Forrest, characteristically, does what he’s told, but he quickly sees a problem with running away so he runs back into the line of fire. What’s beautiful about the scene of him rescuing his wounded brothers, is the simplicity of his motivation. In contrast to the grandiosity of Lieutenant Dan’s dream of dying heroically, his instinctual understanding that we don’t leave our friends behind is what heroism really is. This scene also shows that when the core things he knows are important are on the line, Forrest isn’t just mindlessly obedient. So Forrest is actually a lot smarter than people think in a critical way, it’s just that he only really concerns himself with the few things that truly matter. Forrest also has a total lack of ego and a down-to-earth love of his home, qualities many successful Americans pay lip service to, but rarely practice.

And while Forrest is not a creative “ideas” guy himself, he’s responsible for Elvis’ moves, the lyrics to “Imagine,” and the “shit happens” slogan. All these revelations come out of his ability to be himself in a totally unfiltered, un-self-conscious way and this realness sparks breakthroughs in others. Most fundamentally, he embodies true egalitarianism, the virtue of being receptive and an inexhaustible ability to love.

 “I’m not a smart man but I know what love is.” -  Forrest Gump in Forrest Gump

 

The Other Americas: Mama, Jenny, Bubba and Lt. Dan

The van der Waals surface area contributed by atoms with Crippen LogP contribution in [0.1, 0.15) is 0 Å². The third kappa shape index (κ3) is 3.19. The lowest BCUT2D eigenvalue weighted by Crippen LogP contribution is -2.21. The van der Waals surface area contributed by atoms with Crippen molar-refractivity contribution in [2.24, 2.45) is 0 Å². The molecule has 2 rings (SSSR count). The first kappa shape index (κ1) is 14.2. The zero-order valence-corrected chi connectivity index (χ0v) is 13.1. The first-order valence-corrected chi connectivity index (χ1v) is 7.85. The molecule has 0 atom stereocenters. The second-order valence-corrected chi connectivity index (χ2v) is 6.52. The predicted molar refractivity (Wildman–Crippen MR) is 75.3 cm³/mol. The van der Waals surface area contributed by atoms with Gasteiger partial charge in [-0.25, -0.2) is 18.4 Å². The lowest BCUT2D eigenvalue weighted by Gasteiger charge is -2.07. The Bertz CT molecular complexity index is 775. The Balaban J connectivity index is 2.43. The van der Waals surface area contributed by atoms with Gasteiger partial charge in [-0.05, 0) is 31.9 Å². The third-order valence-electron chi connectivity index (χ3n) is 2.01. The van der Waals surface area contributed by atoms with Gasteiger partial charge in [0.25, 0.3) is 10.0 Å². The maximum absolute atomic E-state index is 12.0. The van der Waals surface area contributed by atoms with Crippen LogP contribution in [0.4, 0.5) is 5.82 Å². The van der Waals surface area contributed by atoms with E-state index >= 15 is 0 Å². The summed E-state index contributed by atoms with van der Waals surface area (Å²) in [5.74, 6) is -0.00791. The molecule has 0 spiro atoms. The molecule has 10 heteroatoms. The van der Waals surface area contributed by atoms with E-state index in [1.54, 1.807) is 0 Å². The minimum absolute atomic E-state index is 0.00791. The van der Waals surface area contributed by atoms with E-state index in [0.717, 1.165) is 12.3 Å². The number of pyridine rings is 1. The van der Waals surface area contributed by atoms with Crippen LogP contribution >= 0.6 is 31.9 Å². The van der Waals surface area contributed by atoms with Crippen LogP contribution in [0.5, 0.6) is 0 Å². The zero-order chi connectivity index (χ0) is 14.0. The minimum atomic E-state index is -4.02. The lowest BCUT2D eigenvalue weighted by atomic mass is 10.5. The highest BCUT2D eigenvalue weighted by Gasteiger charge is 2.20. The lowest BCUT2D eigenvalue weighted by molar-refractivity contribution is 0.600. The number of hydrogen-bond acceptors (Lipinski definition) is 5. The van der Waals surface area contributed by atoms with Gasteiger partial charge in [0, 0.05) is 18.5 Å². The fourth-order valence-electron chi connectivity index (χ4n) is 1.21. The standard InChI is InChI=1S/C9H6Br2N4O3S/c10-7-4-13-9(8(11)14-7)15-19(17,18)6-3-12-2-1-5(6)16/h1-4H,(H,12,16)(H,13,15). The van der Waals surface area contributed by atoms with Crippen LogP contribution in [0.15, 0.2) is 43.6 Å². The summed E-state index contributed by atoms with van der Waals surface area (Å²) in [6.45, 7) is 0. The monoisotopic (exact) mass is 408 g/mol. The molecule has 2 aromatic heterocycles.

If Forrest is the central spirit of America, the supporting characters represent other key mythical or spiritual aspects of our national identity. Forrest’s first inspiration is his mother, who represents fierce love of family and the power of a homegrown, folk wisdom. Mrs. Gump’s words are essentially a bible to her son, which translates the complicated world into accessible language and evocative metaphors. Almost all his beliefs come from her. When he needs guidance, he looks for ways to interpret his mother’s teachings as needed, just as one might interpret a Bible verse. Mama Gump instills in Forrest the liberating knowledge that, despite differences in our gifts and our fortunes, on the deepest human level, everyone is really equal. More often in our American culture we emphasize telling kids they’re special, one of a kind but the characters in this story who feel they’re special, smart, important, or entitled to a special life suffer due to that thinking.